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Russia Claims Ukrainian Attacks on Civilian Targets and Oil Refineries in Its Border Areas

Victor Westerkamp
Victor resides in the Netherlands and writes about freedom and governmental and social changes to the democratic form of nations.
Published: June 5, 2023
A view shows a seemingly wounded woman being led away by transponders following what was said to be Ukrainian forces' shelling in the course of the Russia-Ukraine conflict in the town of Shebekino in the Belgorod region, in this handout image released May 31, 2023. Governor of Russia's Belgorod Region Vyacheslav Gladkov via Telegram/Handout via REUTERS

Russian news services have reported the Ukrainian shelling of Russian targets in occupied territory in Ukraine, Russian territory in the border region, and even the capital Moscow.

The Kremlin said Ukrainian artillery hit the town of Shebekino in the Belgorod region, on the border with Ukraine, for a third time this week.

Four people were wounded, of whom two were hospitalized, Belgorod governor Vyacheslav Gladkov said. Furthermore, the shellings had damaged buildings, power lines, and a public school.

Later, Gladkov told Russian television there had been more Ukrainian shelling of Shebekino, and a fire had broken out at an industrial site.

Moreover, drones struck two oil refineries 40-50 miles (65-80 km) east of Russia’s biggest oil export terminals on Wednesday, May 31. Russian officials said a fire at one of the terminals was later put out. However, they did not officially blame Ukraine for the strikes.

Out-of-control conflict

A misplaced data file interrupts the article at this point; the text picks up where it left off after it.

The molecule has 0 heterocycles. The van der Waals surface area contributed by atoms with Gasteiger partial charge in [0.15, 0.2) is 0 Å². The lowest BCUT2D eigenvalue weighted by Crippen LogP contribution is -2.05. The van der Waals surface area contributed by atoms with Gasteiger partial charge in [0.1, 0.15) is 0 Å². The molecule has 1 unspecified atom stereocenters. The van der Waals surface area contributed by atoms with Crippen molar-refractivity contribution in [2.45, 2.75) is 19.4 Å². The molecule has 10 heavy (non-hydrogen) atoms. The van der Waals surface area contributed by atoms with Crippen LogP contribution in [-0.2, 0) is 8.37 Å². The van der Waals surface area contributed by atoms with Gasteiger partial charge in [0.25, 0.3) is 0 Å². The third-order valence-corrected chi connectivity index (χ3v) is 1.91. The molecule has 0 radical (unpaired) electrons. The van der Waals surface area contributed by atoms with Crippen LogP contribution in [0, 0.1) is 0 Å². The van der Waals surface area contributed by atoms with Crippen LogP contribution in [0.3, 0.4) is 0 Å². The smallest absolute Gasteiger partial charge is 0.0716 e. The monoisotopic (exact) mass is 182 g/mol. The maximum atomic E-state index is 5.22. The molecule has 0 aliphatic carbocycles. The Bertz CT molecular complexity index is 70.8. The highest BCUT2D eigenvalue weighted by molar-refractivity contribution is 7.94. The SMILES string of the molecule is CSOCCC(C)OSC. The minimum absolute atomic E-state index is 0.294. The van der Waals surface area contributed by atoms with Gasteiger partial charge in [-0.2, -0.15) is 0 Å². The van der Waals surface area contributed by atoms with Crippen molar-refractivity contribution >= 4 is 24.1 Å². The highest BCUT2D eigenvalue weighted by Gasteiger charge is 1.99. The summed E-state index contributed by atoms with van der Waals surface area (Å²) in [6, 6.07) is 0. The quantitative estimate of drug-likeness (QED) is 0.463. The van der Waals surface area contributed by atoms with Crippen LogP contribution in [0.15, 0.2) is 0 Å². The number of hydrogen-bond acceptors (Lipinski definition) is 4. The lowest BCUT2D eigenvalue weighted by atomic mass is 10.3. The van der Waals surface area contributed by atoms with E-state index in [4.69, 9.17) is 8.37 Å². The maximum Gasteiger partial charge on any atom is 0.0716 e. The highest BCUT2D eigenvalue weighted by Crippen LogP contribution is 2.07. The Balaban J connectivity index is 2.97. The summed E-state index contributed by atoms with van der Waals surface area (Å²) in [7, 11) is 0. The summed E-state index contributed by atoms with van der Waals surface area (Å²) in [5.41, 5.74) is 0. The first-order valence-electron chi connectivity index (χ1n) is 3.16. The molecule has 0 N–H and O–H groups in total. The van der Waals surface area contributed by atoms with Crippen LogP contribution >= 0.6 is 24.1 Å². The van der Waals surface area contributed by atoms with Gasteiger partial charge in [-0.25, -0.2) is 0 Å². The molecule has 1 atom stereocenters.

The recent actions on Russian targets should be seen as retaliation for the Russians’ invasion of Ukrainian territory and as a prelude to the long-awaited spring counteroffensive that the Ukrainians would deliver with the seemingly inexhaustible financial and material relief they have been privileged to receive from the West.  

Inside Russian-occupied Ukraine, Russian officials said five people had been killed, and 19 had been wounded in a rocket attack on a farm in the village of Karpaty in Luhansk, one of the four regions Russia has annexed in the southern and eastern regions of the country.

Several drone attacks have also hit targets in affluent Moscow neighborhoods injuring two people. 

The Kremlin said Moscow’s air defenses worked effectively but had room for improvement.

Heavy fighting continues west of Bakhmut, the city that the Russians took on May 22, mostly relying on the forces of the Wagner mercenary company. 

Since then, the Wagner assault units have been rotated out and replaced with troops of the regular Russian army. 


The Russian ambassador in Washington accused the U.S. government of supporting the drone attacks on civilian targets in Moscow. Still, U.S. administration officials denied this and said they only support Ukrainian initiatives to retake lost territory from the Russians.

Meanwhile, the White House on May 31 promised more aid packages of $300 million worth of anti-aircraft artillery and ordinance for the beleaguered Ukrainians.

Black Sea grain deal

Away from the front lines of the conflict, the United Nations was trying to salvage a deal allowing safe Black Sea grain exports. 

The U.N. and Turkey brokered the Black Sea Grain Initiative between Moscow and Kiev last July to help tackle a global food crisis aggravated by Russia’s invasion of Ukraine, a leading grain exporter.

To that end, the U.N. has made a “mutually beneficial” proposal that Ukraine, Russia, and Turkey begin preparatory work for the transit of Russian ammonia through Ukraine, a source close to the talks said on May 31.

Ukrainian President Volodymyr Zelenskiy, in his nightly video address that day, accused Russia of blocking all activity at the port of Pivdennyi, with 1.5 million tons of agricultural products unable to move.

Reuters contributed to this report.